Dr. Rupert Kaul completed his medical training at the University of Toronto (UofT) in 1995 followed by a specialization in Infectious Diseases. After his medical training, Rupert took on a research fellowship in Nairobi, Kenya,where he investigated the epidemiology of HIV transmission within cohorts of Kenyan sex workers. Now, Rupert is a principal investigator in the Department of Immunology at UofT and the Director of the Division of Infectious Diseases at the University Health Network (UHN)and UofT. I had the pleasure of sitting down (virtually) with Rupert and discussing his career as well as his take on the current COVID-19 pandemic.


Rupert completed his PhD in 2002, following an exciting graduate career under the co-supervision of Dr. Frank Plummer and Dr. Sarah Rowland-Jones. However, this was not what Rupert had originally planned for himself. As a medical student, Rupert did not anticipate that he would eventually complete his doctoral studies and run his own research lab:

“They were just starting the MD/PhD program when I was in first year medical school. And so they were looking for people…they were coming around saying, ‘Anybody want to go in this MD/PhD program… anybody at all?’ …I remember thinking to myself, why would anybody do that? I’m training to be a clinical doctor. Why would I need to do that?”

After completing his medical education and his sub-specialization in infectious diseases, Rupert moved to Nairobi, Kenya for his clinical epidemiology training. Anticipating the help of a skilled technician, Rupert was surprised to find that there was no technician and that he was expected to run several immune assays that he had never done before: “I hadn’t even held a pipette before…I had no idea how to do any lab research.” Through this fellowship in Nairobi, Rupert realized that he wanted to learn more and expand his technical research skills. This led to his enrolment in a PhD program where his research consisted of investigating immunological topics through a clinical epidemiological lens. Upon completing his degree, Rupert returned to Toronto and established his own lab investigating the genital immune response in both HIV-infected and at-risk individuals. To this day, Rupert continues to expand his international collaborations by working with groups in Uganda, Kenya, and the United States, to name a few.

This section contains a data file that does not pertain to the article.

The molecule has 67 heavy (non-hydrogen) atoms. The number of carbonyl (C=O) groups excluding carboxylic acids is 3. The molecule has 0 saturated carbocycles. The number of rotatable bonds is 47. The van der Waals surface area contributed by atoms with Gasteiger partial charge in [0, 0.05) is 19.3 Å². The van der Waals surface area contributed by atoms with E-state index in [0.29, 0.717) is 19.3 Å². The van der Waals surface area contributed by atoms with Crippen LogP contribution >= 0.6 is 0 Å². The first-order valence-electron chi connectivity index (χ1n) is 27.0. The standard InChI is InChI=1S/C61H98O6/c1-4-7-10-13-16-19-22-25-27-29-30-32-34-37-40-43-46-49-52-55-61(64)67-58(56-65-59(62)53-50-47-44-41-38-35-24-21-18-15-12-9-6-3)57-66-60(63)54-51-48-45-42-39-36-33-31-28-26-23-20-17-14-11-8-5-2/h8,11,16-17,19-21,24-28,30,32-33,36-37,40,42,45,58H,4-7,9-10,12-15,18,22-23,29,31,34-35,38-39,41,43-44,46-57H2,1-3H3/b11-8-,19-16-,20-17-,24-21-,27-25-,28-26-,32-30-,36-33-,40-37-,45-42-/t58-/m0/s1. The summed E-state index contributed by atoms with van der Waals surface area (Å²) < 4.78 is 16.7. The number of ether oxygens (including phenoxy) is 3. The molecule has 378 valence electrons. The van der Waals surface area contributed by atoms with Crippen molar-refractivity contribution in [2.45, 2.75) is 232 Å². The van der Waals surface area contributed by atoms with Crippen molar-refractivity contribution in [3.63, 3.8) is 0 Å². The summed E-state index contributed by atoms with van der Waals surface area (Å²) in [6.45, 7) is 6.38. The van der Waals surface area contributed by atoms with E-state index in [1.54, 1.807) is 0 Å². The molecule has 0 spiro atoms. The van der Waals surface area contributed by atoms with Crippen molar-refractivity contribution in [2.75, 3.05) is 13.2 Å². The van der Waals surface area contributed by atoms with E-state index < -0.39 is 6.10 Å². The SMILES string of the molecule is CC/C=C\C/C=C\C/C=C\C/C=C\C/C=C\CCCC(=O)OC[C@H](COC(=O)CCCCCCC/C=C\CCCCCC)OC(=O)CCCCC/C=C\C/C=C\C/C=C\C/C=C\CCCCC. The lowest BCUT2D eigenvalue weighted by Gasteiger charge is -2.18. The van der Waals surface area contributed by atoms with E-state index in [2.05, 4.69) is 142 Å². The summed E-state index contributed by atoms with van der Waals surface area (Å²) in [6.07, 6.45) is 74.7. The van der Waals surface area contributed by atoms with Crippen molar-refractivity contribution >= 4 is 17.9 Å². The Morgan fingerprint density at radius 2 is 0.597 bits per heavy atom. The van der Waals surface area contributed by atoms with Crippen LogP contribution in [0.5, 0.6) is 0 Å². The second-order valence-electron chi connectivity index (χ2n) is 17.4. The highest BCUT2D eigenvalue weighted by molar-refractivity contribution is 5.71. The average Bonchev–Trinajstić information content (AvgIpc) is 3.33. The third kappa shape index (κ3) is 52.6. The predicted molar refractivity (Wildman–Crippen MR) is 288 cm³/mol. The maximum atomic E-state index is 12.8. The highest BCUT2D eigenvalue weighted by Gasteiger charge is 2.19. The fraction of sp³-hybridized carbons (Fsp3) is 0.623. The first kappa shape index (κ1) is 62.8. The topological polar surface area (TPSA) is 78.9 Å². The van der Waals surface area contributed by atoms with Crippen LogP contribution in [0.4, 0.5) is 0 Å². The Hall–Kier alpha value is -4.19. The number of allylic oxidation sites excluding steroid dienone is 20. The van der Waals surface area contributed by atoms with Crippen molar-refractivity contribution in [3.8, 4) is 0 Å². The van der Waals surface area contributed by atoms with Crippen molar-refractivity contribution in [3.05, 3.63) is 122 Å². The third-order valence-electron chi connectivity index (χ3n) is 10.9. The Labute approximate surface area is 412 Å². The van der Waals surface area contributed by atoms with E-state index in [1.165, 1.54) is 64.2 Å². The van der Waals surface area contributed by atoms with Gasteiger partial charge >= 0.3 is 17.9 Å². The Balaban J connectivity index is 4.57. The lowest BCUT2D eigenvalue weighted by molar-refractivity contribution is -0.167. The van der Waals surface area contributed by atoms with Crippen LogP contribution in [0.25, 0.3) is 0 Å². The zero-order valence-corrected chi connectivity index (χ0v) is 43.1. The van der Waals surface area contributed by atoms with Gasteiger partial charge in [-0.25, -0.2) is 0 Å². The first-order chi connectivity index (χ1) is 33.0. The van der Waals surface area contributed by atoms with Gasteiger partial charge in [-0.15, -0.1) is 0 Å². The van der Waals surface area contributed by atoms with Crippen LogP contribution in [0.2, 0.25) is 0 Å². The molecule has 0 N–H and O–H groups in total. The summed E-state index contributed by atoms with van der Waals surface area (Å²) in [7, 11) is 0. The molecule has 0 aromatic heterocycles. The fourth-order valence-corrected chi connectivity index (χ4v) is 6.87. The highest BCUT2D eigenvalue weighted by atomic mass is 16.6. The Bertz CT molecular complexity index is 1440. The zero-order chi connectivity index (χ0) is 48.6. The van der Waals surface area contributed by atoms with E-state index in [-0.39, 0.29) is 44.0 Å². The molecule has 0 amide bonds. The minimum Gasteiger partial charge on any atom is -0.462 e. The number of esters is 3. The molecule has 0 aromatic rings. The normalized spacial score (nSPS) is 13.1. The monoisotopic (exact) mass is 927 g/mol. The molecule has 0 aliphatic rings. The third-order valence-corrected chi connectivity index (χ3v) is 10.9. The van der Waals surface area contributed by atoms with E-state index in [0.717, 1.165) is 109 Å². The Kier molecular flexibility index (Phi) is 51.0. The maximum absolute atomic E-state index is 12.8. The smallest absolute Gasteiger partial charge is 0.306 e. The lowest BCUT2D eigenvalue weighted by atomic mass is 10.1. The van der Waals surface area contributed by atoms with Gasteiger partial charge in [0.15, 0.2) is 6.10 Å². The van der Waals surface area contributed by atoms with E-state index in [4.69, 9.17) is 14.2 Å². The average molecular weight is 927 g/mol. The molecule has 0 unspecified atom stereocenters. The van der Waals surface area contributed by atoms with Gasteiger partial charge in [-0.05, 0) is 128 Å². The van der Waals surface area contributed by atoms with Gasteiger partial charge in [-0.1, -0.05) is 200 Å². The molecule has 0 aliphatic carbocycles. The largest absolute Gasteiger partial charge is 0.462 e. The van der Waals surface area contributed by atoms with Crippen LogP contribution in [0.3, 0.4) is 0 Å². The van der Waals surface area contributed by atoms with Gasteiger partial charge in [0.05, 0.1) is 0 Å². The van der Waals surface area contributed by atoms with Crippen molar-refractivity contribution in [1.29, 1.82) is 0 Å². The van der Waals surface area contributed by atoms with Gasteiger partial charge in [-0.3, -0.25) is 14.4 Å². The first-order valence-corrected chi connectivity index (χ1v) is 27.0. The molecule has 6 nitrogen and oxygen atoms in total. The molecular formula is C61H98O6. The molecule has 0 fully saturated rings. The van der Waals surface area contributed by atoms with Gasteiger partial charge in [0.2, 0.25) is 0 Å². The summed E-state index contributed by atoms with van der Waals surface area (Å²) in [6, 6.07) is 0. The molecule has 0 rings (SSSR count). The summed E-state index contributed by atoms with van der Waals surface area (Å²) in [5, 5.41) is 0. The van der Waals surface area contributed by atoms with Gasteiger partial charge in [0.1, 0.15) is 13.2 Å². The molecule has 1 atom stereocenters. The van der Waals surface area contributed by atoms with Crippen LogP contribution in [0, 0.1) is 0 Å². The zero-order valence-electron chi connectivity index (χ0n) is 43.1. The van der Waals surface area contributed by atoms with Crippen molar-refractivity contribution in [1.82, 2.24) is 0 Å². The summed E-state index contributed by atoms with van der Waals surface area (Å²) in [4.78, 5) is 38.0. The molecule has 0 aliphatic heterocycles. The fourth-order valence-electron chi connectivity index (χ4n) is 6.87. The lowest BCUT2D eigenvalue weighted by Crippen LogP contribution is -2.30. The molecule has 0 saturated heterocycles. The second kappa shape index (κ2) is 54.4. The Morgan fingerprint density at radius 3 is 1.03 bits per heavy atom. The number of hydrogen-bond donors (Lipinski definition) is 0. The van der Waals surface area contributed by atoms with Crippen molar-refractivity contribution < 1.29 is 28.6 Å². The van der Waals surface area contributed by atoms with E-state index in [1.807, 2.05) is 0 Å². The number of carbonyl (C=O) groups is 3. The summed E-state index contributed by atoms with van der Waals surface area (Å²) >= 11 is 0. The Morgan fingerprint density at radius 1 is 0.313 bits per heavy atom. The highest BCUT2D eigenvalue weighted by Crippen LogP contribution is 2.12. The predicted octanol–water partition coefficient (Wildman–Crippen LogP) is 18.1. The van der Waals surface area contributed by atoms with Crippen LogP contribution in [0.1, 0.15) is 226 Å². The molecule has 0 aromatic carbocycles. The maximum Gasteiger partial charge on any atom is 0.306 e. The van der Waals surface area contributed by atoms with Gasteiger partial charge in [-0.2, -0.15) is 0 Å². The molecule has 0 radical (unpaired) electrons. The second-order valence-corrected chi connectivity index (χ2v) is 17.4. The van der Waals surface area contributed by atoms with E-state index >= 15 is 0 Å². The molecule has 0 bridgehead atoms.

A Career Focused on Infectious Disease

Initially, Rupert had thought that he would sub-specialize in cardiology after medical school. However, after a rotation in infectious diseases, he realized that a career as a clinician scientist focused on infectious disease prevention was what he wanted to pursue. 

It’s kind of neat, [the field of] infectious disease. One of the neat things is that most of the people that you interact with wind up getting cured and so that’s very rewarding, I think, as a clinician.”

And while Rupert’s research area is predominantly focused on the prevention of HIV, a chronic virus with no cure, he appreciates that the scientific advancements over the last 30 years have made it so that outcomes from the infection are fantastically better.

When discussing the most fulfilling aspects of his roles, Rupert had different answers for each role. As a clinician scientist, he emphasized that the balance of engaging in cutting-edge research while also making an immediate impact with patients was important for him. This differs slightly from the most fulfilling aspect of his role as the Director of the Division of Infectious Diseases at both the university and hospital levels, where he stated that he enjoys being able to shape the incoming faculty and see them succeed.

Despite these differences, all of his roles consist of a mentoring aspect, so I inquired about his mentoring philosophy and how he measures success. He emphasized that availability and affability were two of the most important things to him as a mentor. Additionally, he believes that being a good mentor also consists of being a bit of a sounding board: “I’m not saying it’s like being a counselor or something like that, but a lot of the time to be a good mentor is just for people [to have] somebody to run ideas by.” Although judging success in others is difficult, he emphasized that seeing his former students go out and fill different roles, while employing the skills they learned during their graduate education and enjoying what they do, is a measure of success to him.

The COVID-19 Pandemic Response and Global Research Efforts

At the time of our interview, Rupert had just put together a report discussing infectious disease outbreaks over the last 10 years and commented that there have been substantial outbreaks occurring every two years or so – the current one being COVID-19.